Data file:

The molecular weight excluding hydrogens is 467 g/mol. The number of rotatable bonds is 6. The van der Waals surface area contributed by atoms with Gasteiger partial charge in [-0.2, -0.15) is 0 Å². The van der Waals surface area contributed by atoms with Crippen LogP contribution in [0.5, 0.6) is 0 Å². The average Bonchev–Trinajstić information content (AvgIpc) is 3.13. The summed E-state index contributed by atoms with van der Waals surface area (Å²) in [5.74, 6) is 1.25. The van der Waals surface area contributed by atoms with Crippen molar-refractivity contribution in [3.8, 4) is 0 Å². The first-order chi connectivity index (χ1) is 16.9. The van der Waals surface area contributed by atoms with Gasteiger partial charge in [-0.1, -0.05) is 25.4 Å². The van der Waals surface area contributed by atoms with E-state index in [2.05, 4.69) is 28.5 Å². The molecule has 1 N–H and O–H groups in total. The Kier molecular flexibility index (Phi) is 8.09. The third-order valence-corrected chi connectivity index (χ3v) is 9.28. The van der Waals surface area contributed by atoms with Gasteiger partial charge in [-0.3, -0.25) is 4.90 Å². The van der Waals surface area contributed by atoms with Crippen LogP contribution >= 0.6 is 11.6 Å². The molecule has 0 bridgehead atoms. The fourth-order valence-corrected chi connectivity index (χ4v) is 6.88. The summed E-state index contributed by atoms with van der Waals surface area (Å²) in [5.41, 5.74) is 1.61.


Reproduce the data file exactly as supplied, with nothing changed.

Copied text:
The molecular weight excluding hydrogens is 467 g/mol. The number of rotatable bonds is 6. The van der Waals surface area contributed by atoms with Gasteiger partial charge in [-0.2, -0.15) is 0 Å². The van der Waals surface area contributed by atoms with Crippen LogP contribution in [0.5, 0.6) is 0 Å². The average Bonchev–Trinajstić information content (AvgIpc) is 3.13. The summed E-state index contributed by atoms with van der Waals surface area (Å²) in [5.74, 6) is 1.25. The van der Waals surface area contributed by atoms with Crippen molar-refractivity contribution in [3.8, 4) is 0 Å². The first-order chi connectivity index (χ1) is 16.9. The van der Waals surface area contributed by atoms with Gasteiger partial charge in [-0.1, -0.05) is 25.4 Å². The van der Waals surface area contributed by atoms with E-state index in [2.05, 4.69) is 28.5 Å². The molecule has 1 N–H and O–H groups in total. The Kier molecular flexibility index (Phi) is 8.09. The third-order valence-corrected chi connectivity index (χ3v) is 9.28. The van der Waals surface area contributed by atoms with Gasteiger partial charge in [-0.3, -0.25) is 4.90 Å². The van der Waals surface area contributed by atoms with Crippen LogP contribution >= 0.6 is 11.6 Å². The molecule has 0 bridgehead atoms. The fourth-order valence-corrected chi connectivity index (χ4v) is 6.88. The summed E-state index contributed by atoms with van der Waals surface area (Å²) in [5.41, 5.74) is 1.61.